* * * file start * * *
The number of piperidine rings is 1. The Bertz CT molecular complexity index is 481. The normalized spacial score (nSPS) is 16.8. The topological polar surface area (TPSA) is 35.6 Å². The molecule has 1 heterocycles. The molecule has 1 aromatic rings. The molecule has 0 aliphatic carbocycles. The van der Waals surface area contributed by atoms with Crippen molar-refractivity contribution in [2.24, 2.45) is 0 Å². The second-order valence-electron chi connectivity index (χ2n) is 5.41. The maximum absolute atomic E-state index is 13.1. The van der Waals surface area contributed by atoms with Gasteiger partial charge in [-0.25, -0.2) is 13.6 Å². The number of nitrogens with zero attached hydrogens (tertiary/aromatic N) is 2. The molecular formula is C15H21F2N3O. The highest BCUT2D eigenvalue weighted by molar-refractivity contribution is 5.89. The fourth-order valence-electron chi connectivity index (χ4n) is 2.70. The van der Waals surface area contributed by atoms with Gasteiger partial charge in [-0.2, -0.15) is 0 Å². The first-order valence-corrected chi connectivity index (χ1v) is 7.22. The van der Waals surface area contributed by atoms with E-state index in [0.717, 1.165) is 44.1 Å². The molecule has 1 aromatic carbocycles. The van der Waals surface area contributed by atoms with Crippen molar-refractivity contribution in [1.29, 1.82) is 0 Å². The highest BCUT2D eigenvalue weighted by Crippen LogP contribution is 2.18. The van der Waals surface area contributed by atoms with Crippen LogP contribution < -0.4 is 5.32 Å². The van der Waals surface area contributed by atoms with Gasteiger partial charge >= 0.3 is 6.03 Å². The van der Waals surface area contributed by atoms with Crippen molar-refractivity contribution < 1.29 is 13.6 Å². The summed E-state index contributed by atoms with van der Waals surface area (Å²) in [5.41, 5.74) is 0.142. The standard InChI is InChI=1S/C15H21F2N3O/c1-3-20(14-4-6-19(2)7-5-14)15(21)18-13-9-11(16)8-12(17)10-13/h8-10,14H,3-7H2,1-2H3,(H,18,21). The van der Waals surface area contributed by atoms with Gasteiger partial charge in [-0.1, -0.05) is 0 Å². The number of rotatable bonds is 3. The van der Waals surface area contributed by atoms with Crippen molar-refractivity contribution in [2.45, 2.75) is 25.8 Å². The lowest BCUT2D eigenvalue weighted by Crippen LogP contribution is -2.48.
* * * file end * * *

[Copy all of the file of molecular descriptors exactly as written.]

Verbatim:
The number of piperidine rings is 1. The Bertz CT molecular complexity index is 481. The normalized spacial score (nSPS) is 16.8. The topological polar surface area (TPSA) is 35.6 Å². The molecule has 1 heterocycles. The molecule has 1 aromatic rings. The molecule has 0 aliphatic carbocycles. The van der Waals surface area contributed by atoms with Crippen molar-refractivity contribution in [2.24, 2.45) is 0 Å². The second-order valence-electron chi connectivity index (χ2n) is 5.41. The maximum absolute atomic E-state index is 13.1. The van der Waals surface area contributed by atoms with Gasteiger partial charge in [-0.25, -0.2) is 13.6 Å². The number of nitrogens with zero attached hydrogens (tertiary/aromatic N) is 2. The molecular formula is C15H21F2N3O. The highest BCUT2D eigenvalue weighted by molar-refractivity contribution is 5.89. The fourth-order valence-electron chi connectivity index (χ4n) is 2.70. The van der Waals surface area contributed by atoms with Gasteiger partial charge in [-0.2, -0.15) is 0 Å². The first-order valence-corrected chi connectivity index (χ1v) is 7.22. The van der Waals surface area contributed by atoms with E-state index in [0.717, 1.165) is 44.1 Å². The molecule has 1 aromatic carbocycles. The van der Waals surface area contributed by atoms with Crippen molar-refractivity contribution in [1.29, 1.82) is 0 Å². The highest BCUT2D eigenvalue weighted by Crippen LogP contribution is 2.18. The van der Waals surface area contributed by atoms with Crippen LogP contribution < -0.4 is 5.32 Å². The van der Waals surface area contributed by atoms with Gasteiger partial charge >= 0.3 is 6.03 Å². The van der Waals surface area contributed by atoms with Crippen molar-refractivity contribution < 1.29 is 13.6 Å². The summed E-state index contributed by atoms with van der Waals surface area (Å²) in [5.41, 5.74) is 0.142. The standard InChI is InChI=1S/C15H21F2N3O/c1-3-20(14-4-6-19(2)7-5-14)15(21)18-13-9-11(16)8-12(17)10-13/h8-10,14H,3-7H2,1-2H3,(H,18,21). The van der Waals surface area contributed by atoms with Gasteiger partial charge in [-0.1, -0.05) is 0 Å². The number of rotatable bonds is 3. The van der Waals surface area contributed by atoms with Crippen molar-refractivity contribution in [2.45, 2.75) is 25.8 Å². The lowest BCUT2D eigenvalue weighted by Crippen LogP contribution is -2.48.